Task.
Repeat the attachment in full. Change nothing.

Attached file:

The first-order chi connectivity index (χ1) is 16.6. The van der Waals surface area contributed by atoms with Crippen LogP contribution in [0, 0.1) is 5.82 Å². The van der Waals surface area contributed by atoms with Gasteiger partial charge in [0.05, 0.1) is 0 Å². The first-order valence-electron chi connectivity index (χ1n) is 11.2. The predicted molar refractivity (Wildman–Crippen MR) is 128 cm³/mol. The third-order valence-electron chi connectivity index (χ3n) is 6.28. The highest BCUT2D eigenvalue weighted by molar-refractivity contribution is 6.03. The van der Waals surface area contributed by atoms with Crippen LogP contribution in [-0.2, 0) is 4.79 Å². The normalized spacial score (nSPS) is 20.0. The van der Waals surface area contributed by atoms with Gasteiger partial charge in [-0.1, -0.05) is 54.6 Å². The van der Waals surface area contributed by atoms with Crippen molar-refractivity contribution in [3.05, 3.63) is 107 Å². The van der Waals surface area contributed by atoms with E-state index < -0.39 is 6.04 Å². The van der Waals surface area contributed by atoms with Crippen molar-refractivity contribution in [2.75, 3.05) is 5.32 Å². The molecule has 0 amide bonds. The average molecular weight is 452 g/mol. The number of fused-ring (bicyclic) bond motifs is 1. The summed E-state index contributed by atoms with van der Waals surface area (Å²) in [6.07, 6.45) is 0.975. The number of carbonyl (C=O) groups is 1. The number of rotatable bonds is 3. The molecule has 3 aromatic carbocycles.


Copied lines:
The first-order chi connectivity index (χ1) is 16.6. The van der Waals surface area contributed by atoms with Crippen LogP contribution in [0, 0.1) is 5.82 Å². The van der Waals surface area contributed by atoms with Gasteiger partial charge in [0.05, 0.1) is 0 Å². The first-order valence-electron chi connectivity index (χ1n) is 11.2. The predicted molar refractivity (Wildman–Crippen MR) is 128 cm³/mol. The third-order valence-electron chi connectivity index (χ3n) is 6.28. The highest BCUT2D eigenvalue weighted by molar-refractivity contribution is 6.03. The van der Waals surface area contributed by atoms with Crippen LogP contribution in [-0.2, 0) is 4.79 Å². The normalized spacial score (nSPS) is 20.0. The van der Waals surface area contributed by atoms with Gasteiger partial charge in [-0.1, -0.05) is 54.6 Å². The van der Waals surface area contributed by atoms with Crippen molar-refractivity contribution in [3.05, 3.63) is 107 Å². The van der Waals surface area contributed by atoms with E-state index < -0.39 is 6.04 Å². The van der Waals surface area contributed by atoms with Crippen molar-refractivity contribution in [2.75, 3.05) is 5.32 Å². The molecule has 0 amide bonds. The average molecular weight is 452 g/mol. The number of fused-ring (bicyclic) bond motifs is 1. The summed E-state index contributed by atoms with van der Waals surface area (Å²) in [6.07, 6.45) is 0.975. The number of carbonyl (C=O) groups is 1. The number of rotatable bonds is 3. The molecule has 3 aromatic carbocycles.